Have you ever had that feeling of déjà vu? That feeling that what you’re experiencing has already happened in the past? Have you ever had that feeling of déjà vu? That feeling that what you’re experiencing has already happened in the past? Well, for all of the action that took place during the Bahrain Grand Prix it was Sebastian Vettel who beat the Lotus duo of Kimi Raikkonen and Romain Grosjean to secure his second win of the year and repeat the podium line-up of 2012.
Vettel didn’t have it all his own way, at least not for the opening few corners. Pole man Nico Rosberg defending his position at the start of the race, allowing Fernando Alonso to make his customary opening lap gain and take second. Vettel was having none of it and quickly dispatched the Spaniard exiting Turn 4. Vettel attempted a similar manoeuvre on his compatriot a lap later but ran wide and was forced into a rethink. A lap later he made the move stick and headed into an untroubled lead.
Alonso also soon disposed with Rosberg but his DRS became jammed open. The Ferrari driver was twice forced to pit, which dropped him down to nineteenth place.
Vettel was comfortable up front, at times maintaining a lead of around half a minute as he used his three stop strategy to perfection. Behind him the battle loomed between the two stopping Raikkonen and Paul di Resta against their three stopping rivals.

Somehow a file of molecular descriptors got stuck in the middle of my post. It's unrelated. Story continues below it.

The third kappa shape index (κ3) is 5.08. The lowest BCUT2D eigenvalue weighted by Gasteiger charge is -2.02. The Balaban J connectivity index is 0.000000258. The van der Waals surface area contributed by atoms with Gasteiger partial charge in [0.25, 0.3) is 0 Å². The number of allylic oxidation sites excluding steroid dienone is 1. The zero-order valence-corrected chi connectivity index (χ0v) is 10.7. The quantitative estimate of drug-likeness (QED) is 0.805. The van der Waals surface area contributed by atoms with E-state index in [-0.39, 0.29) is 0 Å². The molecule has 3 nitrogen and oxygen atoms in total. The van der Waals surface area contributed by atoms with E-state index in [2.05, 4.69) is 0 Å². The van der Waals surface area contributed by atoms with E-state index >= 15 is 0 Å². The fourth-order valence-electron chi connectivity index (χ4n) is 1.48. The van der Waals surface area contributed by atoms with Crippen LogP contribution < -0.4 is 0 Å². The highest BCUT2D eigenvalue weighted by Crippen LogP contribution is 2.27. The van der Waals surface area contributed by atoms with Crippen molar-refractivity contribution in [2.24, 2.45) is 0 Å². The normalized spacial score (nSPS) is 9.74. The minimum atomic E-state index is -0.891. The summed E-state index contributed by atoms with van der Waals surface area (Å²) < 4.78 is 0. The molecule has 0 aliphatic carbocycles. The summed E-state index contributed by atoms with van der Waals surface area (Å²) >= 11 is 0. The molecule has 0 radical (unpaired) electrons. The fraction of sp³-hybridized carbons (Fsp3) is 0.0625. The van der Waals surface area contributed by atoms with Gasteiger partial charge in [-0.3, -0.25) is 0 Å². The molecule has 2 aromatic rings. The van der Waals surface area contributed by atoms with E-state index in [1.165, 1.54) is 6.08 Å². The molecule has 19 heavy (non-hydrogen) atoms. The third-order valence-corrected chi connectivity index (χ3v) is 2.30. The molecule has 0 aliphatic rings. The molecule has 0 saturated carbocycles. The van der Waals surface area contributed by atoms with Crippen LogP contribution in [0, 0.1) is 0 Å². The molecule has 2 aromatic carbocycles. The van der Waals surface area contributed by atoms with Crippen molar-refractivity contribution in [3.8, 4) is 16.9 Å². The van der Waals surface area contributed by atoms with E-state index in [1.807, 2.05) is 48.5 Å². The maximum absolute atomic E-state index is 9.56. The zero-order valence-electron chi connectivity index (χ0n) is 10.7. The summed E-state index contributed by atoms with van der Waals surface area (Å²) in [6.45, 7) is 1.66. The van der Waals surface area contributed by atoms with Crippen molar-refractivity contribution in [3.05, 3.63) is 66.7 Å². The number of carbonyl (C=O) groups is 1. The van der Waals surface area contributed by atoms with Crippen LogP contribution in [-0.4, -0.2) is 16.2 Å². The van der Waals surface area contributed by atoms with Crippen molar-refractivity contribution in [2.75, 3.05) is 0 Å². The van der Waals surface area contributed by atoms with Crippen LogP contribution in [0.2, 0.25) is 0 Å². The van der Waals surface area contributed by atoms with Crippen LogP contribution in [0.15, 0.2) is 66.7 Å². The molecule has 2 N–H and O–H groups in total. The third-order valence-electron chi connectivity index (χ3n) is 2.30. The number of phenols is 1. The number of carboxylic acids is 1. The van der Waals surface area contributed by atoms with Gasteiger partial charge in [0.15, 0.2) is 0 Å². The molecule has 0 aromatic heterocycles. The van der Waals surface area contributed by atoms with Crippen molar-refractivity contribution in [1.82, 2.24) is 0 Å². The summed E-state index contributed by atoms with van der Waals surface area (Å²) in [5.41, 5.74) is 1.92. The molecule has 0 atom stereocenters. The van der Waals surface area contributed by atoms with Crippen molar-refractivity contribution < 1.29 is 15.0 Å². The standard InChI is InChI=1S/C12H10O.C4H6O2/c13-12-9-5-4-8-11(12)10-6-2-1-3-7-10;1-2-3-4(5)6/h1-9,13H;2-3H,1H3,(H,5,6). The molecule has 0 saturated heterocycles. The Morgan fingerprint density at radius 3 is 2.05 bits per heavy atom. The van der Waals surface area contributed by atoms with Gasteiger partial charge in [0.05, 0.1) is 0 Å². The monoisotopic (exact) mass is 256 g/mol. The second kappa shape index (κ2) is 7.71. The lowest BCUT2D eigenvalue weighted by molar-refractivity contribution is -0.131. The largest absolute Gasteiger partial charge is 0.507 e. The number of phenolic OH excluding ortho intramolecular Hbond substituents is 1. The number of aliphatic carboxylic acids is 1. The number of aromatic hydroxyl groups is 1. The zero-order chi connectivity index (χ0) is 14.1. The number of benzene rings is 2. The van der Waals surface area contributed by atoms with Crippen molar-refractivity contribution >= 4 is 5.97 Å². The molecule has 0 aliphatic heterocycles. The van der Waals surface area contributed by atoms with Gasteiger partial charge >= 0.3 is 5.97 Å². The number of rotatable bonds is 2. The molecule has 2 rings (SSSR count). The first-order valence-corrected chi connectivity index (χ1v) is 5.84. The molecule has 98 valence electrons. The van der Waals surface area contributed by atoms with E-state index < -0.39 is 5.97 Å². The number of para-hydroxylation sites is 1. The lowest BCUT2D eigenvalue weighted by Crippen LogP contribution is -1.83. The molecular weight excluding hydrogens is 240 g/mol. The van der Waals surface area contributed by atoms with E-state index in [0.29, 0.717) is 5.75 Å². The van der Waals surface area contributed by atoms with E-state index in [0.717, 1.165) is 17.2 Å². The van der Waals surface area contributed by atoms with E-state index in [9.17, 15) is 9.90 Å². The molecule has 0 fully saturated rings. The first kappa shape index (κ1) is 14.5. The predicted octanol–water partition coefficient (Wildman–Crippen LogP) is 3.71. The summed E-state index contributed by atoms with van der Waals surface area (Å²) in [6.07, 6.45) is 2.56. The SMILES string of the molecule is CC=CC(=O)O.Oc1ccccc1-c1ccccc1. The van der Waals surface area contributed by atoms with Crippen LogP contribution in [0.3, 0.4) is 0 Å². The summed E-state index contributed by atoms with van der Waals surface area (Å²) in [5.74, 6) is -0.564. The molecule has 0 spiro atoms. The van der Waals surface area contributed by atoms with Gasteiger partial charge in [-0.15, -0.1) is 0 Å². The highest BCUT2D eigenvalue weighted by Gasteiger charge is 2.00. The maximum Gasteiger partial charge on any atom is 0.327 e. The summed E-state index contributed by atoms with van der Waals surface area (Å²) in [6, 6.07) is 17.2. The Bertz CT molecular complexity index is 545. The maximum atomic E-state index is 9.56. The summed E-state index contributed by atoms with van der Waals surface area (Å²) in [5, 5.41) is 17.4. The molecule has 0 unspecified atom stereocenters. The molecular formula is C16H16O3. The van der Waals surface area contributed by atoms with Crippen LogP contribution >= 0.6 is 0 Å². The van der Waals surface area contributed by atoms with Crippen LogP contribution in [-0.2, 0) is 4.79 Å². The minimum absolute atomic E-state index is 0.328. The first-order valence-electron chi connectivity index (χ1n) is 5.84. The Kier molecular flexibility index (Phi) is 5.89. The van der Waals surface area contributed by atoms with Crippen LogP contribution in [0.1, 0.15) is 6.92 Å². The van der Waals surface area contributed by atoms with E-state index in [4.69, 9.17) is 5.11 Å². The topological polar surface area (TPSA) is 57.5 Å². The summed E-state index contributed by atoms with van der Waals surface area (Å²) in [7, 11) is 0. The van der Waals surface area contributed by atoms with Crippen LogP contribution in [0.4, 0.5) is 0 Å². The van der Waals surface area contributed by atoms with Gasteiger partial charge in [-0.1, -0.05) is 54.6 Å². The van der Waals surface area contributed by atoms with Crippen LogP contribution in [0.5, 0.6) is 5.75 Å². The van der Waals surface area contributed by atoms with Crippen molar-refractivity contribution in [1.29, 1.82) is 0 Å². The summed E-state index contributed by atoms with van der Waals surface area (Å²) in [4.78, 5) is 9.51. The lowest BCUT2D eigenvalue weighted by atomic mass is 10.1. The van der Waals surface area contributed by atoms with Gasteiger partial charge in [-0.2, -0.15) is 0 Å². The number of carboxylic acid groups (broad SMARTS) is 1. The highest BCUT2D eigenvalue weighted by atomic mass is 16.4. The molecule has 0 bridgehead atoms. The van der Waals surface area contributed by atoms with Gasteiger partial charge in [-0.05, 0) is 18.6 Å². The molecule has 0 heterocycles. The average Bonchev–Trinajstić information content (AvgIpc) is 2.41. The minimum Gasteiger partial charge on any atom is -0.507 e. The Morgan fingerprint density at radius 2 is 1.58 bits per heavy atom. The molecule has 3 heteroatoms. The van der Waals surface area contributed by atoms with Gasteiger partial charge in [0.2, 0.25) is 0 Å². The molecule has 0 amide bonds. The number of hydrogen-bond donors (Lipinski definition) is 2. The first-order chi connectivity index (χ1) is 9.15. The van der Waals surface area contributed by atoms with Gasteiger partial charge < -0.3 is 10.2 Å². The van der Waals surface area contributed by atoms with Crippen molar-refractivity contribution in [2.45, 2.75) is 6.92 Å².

Raikkonen voiced his concern early on that Lotus pitted him too early, but his worries were unfounded as he was unchallenged on his way to second. Di Resta was unable to stretch his tyres as long as expected but was still running in third place after the final round of stops. He was quickly caught by Grosjean, who saved his option tyres until the last stint, and the Frenchman denied Di Resta a maiden podium with seven laps remaining.
The Force India driver was able to hang on to fourth place, equalling the best result of his career.
“It’s great to round off the fly-away races with a fourth place and a race that was probably my strongest Grand Prix,” he said. “The podium was very close, but with our strategy we were always going to be vulnerable at the end of the race – especially to Grosjean who had two new sets of medium tyres.”
Lewis Hamilton struggled throughout the early stages of the race as he found himself out of the top 10. Suddenly his pace returned and he was able to bounce back to secure fifth place.
“The race started so badly. I wanted to get a good start, but I got a terrible start. Then I was so slow. I was nowhere, no speed at all. I was looking after the tyres but I really struggled on the first two stints and was falling back,” said Hamilton. “But as the temperatures dropped, the car picked up and then I had the grip that I needed to push and close the gap. I had so much fun fighting with Mark at the end. We really needed that point and I was so determined to get by. It was good, clean wheel-to-wheel racing. I’m very proud of what we have achieved over the first four races and to be third in the Drivers’ Championship is beyond any of our expectations.”
Webber, celebrating his 200th race, had started the final lap in fifth place but he was passed firstly by Hamilton and then by the McLaren of Sergio Perez and had to settle for seventh.
Perez put in arguably the finest drive of his McLaren career as he was embroiled in a fierce fight with team-mate Jenson Button.